This kind of time is very different in the movies. Not just that the movie must be shorter and in removing elements meanings change. Though there are a number of storytelling techniques within film narrative; flashbacks and ‘flashforwards’, dreams, parallel storylines, exposition with voice-over, repetitions, even fade outs and dissolves…the underlying aesthetic power of motion pictures is that the ‘now’ is overpowering.
The heterogenous time of disconnected or circumstantially connected events has been simulated in Jim Jarmusch’s Stranger Than Paradise by the inclusion of black frames, simulating a kind of ambiguity to where in time and space each successive scene is, but such a technique would not be applicable to the Fellowship of the Ring.
Heterogenous time, in this case a kind of stumbling from event to event, is necessary to create an overall feeling of the time of innocence. Such is the world of the Shire, despite Sackville-Baggins’s, and rings of power stashed in wooden chests. Such a world is necessary to contrast with the burden of contemplating one’s destiny and the cosmos. Thus we feel a hobbit as something in our own experience, going from carelessness of Arcadia to the release of the Grey Havens.
Motion picture techniques with time: introductions, flashbacks, narratives within narratives, are too useful to not use frequently and liberally. This could be confused with heterogenous time, but it is not. Such techniques, being used here and there for purposes of expediency, do not emphasize a contrast, or create larger scales of transitions from one kind of time to another, as occurs in the trilogy. In Tolkien’s narrative, heterogenous time changes into a quest that unravels into multiple storylines, whose threads then converge at the Crack of Doom. There is a compression of tense.
The Grey Havens is not equal in poignancy between book and DVD. Jackson sought to include the world weary tone that ends Tokien’s Lord of the Rings, but somehow, as the grinding pace of the Return of the King is ending there is more relief than a reluctance to let go.
Apart from the “necessary” deletions, weakening of the grip of the story can be attributed to Peter Jackson’s film style: his camera work is kinetic. It jumps, hovers, jiggles, leans, kants. It follows arrow-flights. It makes the impression of being hasty. It undermines the overall tone of seriousness, but it does add a value of greater intimacy.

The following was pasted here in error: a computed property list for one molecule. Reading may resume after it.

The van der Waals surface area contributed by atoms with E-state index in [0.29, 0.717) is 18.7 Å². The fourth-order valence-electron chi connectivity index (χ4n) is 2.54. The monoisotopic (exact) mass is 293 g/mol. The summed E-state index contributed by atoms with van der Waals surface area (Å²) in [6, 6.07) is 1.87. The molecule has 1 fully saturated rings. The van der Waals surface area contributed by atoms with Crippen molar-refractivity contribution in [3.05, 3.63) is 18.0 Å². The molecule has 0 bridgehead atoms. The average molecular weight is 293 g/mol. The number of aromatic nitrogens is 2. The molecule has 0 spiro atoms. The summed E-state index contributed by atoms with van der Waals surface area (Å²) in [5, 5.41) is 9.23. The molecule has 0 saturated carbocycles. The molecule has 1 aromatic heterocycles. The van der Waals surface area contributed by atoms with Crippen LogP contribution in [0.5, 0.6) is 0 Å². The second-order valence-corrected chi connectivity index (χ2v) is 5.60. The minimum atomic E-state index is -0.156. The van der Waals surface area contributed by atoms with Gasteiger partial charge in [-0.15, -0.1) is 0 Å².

The camera moves more than most other directors. It is essential to have a distinctive style as a director. Directing a film is a negotiated form of authority: others contribute much and a director is pressured to show vision. It is part of the economics, for a signature style, if successful, will encourage audiences to buy tickets again!
Jackson’s signature tendency is more controlled in Lord of the Rings, yet harkens to his hasty pace in a plethora of camera angles and in such gags as following the paths of arrows.
Perhaps the weakest shots are the sweeping aerial landscapes: they occur too fast and are felt as secondary. The sense of Middle Earth as a place is impossible to duplicate, not just because Tolkien put stories within stories, but because Tolkien describes nature and landscape with a particular genius.
Jackson’s style can feel artificial, sometimes self- conscious. Moving the camera about excessively brings attention to the effort. Though…there is masterly sensitivity to the story and character as the cameras is used. It moves more than average, but just right for the scenes.
Even though this kind of camera style detracts from the grandeur and seriousness of an epic spectacle, the mastery creates greater intimacy: our own view through our eyes is similar in dynamism. So it adds a personal touch that is lacking in the gap between film and fiction. Fiction talks to you, whispers in your ear, while film is presented to you on a screen somewhat distant. Jackson’s style goes one step in closing this gap.